He also said you will see the opposite on tube, segmented form(like the tallest high five flyovers) and bridges formed of steel beams in this area. These are more lightweight meaning less of a concrete "surface" is "paved" over them. As we saw with the Coit flyover, this cause sagging between the segments and asphalt and its flexibility have worked better on these roads.

You can see where the asphalt stops where the concrete beam form sections begin. Also notice the lower flyovers on the lower left and upper right are concrete beam formed and completely concrete.

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Old July 24th, 2017, 09:49 PM   #12253
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Quote:
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I don't know how keeping bare concrete on bridges would help with ice and snow. In fact it might make things worse.
Salt used for combating snow and ice is quite corrosive to concrete. If you have layer of asphalt (like in Europe) you can just replace the wearing course every few years quite easily (again common practice in Europe).

If the concrete structure of the bridge have to be replaced or fixed it is much more complicated and expensive.

What's more striking that even on concrete highways in Europe bridges are often paved with asphalt. Completely opposite than in the US where many bridges on concrete and asphalt bridges are just left as concrete.

Does anyone have explanation for such divergent approach on both sides of the Atlantic? Is it just due to historical and cultural reason (like "we have always done it that way")?
I haven't driven on interstates in all states but in the states I have driven, it is very common to see "Bridge Ices Before The Road" sign, basically confirming what you mention.

The practice you mention for Europe is also the standard on Ontario freeways - the MTO standardizes on using Asphalt as the driving surface for bridges.
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Old July 24th, 2017, 10:55 PM   #12254
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Out here in the wet coast rainforest, we have concrete bridge decks. Concrete highways essentially end at the CDN/US border, and north of that are all asphalt, but the bridge surfaces are not.
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Old July 24th, 2017, 11:29 PM   #12255
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I thought the reason bridges may freeze before other roadways is that cold air can get at them from beneath as well as above.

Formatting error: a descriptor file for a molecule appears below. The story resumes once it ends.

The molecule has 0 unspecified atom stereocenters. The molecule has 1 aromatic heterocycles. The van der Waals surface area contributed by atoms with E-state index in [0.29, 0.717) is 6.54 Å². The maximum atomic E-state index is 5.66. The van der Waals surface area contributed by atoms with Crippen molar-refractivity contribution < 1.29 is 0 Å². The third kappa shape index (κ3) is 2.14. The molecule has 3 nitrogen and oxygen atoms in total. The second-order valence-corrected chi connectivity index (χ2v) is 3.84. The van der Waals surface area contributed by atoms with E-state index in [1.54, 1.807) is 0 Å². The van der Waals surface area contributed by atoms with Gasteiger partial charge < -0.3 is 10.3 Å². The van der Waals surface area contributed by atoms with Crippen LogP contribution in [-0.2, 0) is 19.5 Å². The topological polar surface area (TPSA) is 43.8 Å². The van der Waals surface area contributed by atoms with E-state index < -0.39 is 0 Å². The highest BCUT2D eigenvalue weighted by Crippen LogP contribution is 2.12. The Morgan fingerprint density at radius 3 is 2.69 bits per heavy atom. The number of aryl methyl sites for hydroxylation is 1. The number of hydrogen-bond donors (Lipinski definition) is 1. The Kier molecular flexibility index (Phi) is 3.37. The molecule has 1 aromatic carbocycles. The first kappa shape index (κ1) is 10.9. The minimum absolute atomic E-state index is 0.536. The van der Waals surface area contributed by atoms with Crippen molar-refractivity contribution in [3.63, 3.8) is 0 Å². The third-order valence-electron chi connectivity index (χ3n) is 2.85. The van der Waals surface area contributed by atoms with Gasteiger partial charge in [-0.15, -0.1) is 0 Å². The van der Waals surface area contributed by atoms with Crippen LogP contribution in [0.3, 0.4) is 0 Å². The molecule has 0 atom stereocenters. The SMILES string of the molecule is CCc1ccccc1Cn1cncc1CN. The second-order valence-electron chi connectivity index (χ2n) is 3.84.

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Old July 24th, 2017, 11:44 PM   #12256
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Yes, I think that is independent of the road surface being asphalt or concrete. Bridge decks cool off faster than the surrounding land.
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Old July 25th, 2017, 01:40 AM   #12257
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I just thought it was interesting that they would have signs for that in the US but not elsewhere, but good to know.
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Old July 25th, 2017, 02:41 AM   #12258
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Quote:
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I just thought it was interesting that they would have signs for that in the US but not elsewhere, but good to know.
They are all over Ontario and rest of Canada, it's just that we have pictograms instead, theoretically could be used other than a bridge, but pretty much... always on a viaduct of some kind:

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Old July 25th, 2017, 04:00 AM   #12259
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^ Those signs aren't nearly as common in Ontario as they are in the US. The US uses bridge freezes before road signs everywhere. I can think of countless bridges in Ontario that aren't signed as such.
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Old July 25th, 2017, 08:14 PM   #12260
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I can say those signs are everywhere in Ohio and Indiana, even on tiny ass back roads. Don't think I've seen a single one in Ontario.